Vapour products industry tears into continued level 3 ban
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Cape Town - The vapour products industry is
seething after President Cyril Ramaphosa announced that during the
level 3 nationwide lockdown the
sale of these products and tobacco
will remain prohibited, a move
some say could further fuel the
Manufacturers and retailers said they had once again been left out in the cold. Asanda Gcoyi, chief executive of the Vapour Products Association of South Africa (Vpasa), said: “The association is extremely disappointed at the government’s ongoing decision to equate electronic vapour products (EVPs) with cigarettes in terms of the extension of the tobacco ban in level 3.
“Aside from not consulting the nicotine industry during the drafting of the new regulations, the government is also missing another critical opportunity to offer South Africans a cigarette substitute that is a proven harm-reduction alternative.
“As the flourishing illicit tobacco trade during levels 5 and 4 has shown, most smokers are unable or unwilling to kick the habit. We once again appeal to the government to rethink the inclusion of EVPs in the tobacco ban. If implemented correctly - as with other online trade - these sales will resolve the issue of people congregating unnecessarily and stave off the creation and trade of home-made and black-market products,” Gcoyi said.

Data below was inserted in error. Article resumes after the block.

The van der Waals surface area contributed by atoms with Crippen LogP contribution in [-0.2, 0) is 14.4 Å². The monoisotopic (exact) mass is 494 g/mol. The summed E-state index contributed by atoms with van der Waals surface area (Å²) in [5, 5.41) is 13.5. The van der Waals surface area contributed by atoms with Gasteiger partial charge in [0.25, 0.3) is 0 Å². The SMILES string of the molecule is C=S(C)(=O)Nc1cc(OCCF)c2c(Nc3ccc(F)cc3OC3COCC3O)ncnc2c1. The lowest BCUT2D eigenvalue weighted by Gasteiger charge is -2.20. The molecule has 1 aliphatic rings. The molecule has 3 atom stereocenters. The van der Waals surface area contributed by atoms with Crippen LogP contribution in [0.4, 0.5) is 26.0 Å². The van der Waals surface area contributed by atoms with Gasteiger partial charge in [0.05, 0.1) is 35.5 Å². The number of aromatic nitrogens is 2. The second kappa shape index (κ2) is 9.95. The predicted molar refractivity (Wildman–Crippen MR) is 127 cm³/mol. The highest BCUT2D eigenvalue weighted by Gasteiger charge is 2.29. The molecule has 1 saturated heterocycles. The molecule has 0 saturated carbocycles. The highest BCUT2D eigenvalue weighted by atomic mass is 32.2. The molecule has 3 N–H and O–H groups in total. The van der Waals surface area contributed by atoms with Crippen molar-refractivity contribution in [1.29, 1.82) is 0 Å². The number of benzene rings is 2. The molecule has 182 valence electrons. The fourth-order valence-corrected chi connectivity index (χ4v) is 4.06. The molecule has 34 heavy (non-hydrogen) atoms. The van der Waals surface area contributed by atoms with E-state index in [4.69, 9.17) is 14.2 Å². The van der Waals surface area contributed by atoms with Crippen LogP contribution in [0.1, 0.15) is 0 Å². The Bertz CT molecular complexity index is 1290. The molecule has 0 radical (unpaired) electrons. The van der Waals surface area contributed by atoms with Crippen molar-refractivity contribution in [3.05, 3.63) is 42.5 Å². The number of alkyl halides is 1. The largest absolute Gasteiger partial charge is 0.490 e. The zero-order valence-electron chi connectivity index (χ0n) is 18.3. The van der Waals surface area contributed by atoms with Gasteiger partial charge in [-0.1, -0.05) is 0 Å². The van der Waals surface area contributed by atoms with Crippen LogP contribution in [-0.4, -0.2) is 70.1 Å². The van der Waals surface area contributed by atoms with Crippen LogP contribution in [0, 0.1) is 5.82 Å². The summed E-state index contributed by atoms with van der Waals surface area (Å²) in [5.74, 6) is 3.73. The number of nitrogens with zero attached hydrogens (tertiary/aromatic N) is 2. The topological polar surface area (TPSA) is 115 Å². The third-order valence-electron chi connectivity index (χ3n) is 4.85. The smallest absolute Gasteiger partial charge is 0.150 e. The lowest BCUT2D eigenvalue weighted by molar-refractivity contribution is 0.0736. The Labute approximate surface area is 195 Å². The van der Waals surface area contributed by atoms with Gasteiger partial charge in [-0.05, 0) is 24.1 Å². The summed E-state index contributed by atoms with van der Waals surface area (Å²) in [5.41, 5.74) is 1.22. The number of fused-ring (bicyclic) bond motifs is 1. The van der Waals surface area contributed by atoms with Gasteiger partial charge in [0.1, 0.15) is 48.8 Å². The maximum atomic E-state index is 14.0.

Ramaphosa said on Sunday evening that after consultations with various bodies, the Cabinet had made a unanimous decision to move the whole country to level3 on June 1.
He said the decision not to lift the ban on tobacco was linked with “the health risks associated with smoking”.
National president of the SA Informal Traders Alliance, Rosheda Muller, said: “No other countries have banned tobacco under lockdown, and everywhere I hear our scientists saying there is no evidence for the ban and that the ban doesn’t make sense.
“There is, however, evidence that the ban has led to a huge increase in the illicit cigarette trade, which is being run by criminals and gangs who make our communities more dangerous. There is also clear evidence that our members are losing business and income from the ban. Our members are losing their faith and trust in the government.”
The banning of tobacco products has led to the Fair Trade Independent Tobacco Association (Fita), whose members include cigarette makers Carnilinx and Gold Leaf Tobacco, to launch a court bid to have cigarettes and tobacco products declared essential goods. The government has until today to submit the reasons behind the decision.
Fita chairperson Sinenhlanhla Mnguni said: “We are disappointed by the decision because the president did say that further sectors will be opened during level 3. We don't understand why any form of engagement was not tabled with us. Weren't afforded the opportunity to provide any submissions."